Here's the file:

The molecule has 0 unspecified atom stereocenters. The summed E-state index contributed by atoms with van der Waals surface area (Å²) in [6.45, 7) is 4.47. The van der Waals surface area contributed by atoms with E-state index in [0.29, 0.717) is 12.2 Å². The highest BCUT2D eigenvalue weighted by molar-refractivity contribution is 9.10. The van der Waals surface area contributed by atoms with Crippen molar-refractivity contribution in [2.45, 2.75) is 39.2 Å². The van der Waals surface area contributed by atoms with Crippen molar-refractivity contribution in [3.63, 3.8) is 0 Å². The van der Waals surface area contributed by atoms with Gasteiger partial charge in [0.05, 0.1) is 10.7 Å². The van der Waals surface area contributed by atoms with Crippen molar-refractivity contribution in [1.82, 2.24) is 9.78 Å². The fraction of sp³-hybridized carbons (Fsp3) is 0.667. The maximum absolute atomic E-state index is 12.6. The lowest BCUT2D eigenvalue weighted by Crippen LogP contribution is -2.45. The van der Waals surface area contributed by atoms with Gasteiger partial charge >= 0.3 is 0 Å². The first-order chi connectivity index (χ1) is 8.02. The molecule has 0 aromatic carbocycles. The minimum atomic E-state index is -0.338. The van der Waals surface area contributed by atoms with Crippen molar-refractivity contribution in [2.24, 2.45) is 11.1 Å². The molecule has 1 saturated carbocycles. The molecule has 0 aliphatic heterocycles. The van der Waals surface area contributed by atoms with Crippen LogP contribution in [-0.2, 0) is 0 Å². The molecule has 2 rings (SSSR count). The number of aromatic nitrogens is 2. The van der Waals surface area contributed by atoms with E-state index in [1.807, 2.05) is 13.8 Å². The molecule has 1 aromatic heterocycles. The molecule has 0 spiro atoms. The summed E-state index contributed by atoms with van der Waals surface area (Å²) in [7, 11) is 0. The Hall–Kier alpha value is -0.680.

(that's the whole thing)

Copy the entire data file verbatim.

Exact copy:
The molecule has 0 unspecified atom stereocenters. The summed E-state index contributed by atoms with van der Waals surface area (Å²) in [6.45, 7) is 4.47. The van der Waals surface area contributed by atoms with E-state index in [0.29, 0.717) is 12.2 Å². The highest BCUT2D eigenvalue weighted by molar-refractivity contribution is 9.10. The van der Waals surface area contributed by atoms with Crippen molar-refractivity contribution in [2.45, 2.75) is 39.2 Å². The van der Waals surface area contributed by atoms with Crippen molar-refractivity contribution in [3.63, 3.8) is 0 Å². The van der Waals surface area contributed by atoms with Gasteiger partial charge in [0.05, 0.1) is 10.7 Å². The van der Waals surface area contributed by atoms with Crippen molar-refractivity contribution in [1.82, 2.24) is 9.78 Å². The fraction of sp³-hybridized carbons (Fsp3) is 0.667. The maximum absolute atomic E-state index is 12.6. The lowest BCUT2D eigenvalue weighted by Crippen LogP contribution is -2.45. The van der Waals surface area contributed by atoms with Gasteiger partial charge >= 0.3 is 0 Å². The first-order chi connectivity index (χ1) is 8.02. The molecule has 0 aromatic carbocycles. The minimum atomic E-state index is -0.338. The van der Waals surface area contributed by atoms with Crippen molar-refractivity contribution in [2.24, 2.45) is 11.1 Å². The molecule has 1 saturated carbocycles. The molecule has 0 aliphatic heterocycles. The van der Waals surface area contributed by atoms with Crippen LogP contribution in [-0.2, 0) is 0 Å². The molecule has 2 rings (SSSR count). The number of aromatic nitrogens is 2. The van der Waals surface area contributed by atoms with E-state index in [1.807, 2.05) is 13.8 Å². The molecule has 1 aromatic heterocycles. The molecule has 0 spiro atoms. The summed E-state index contributed by atoms with van der Waals surface area (Å²) in [7, 11) is 0. The Hall–Kier alpha value is -0.680.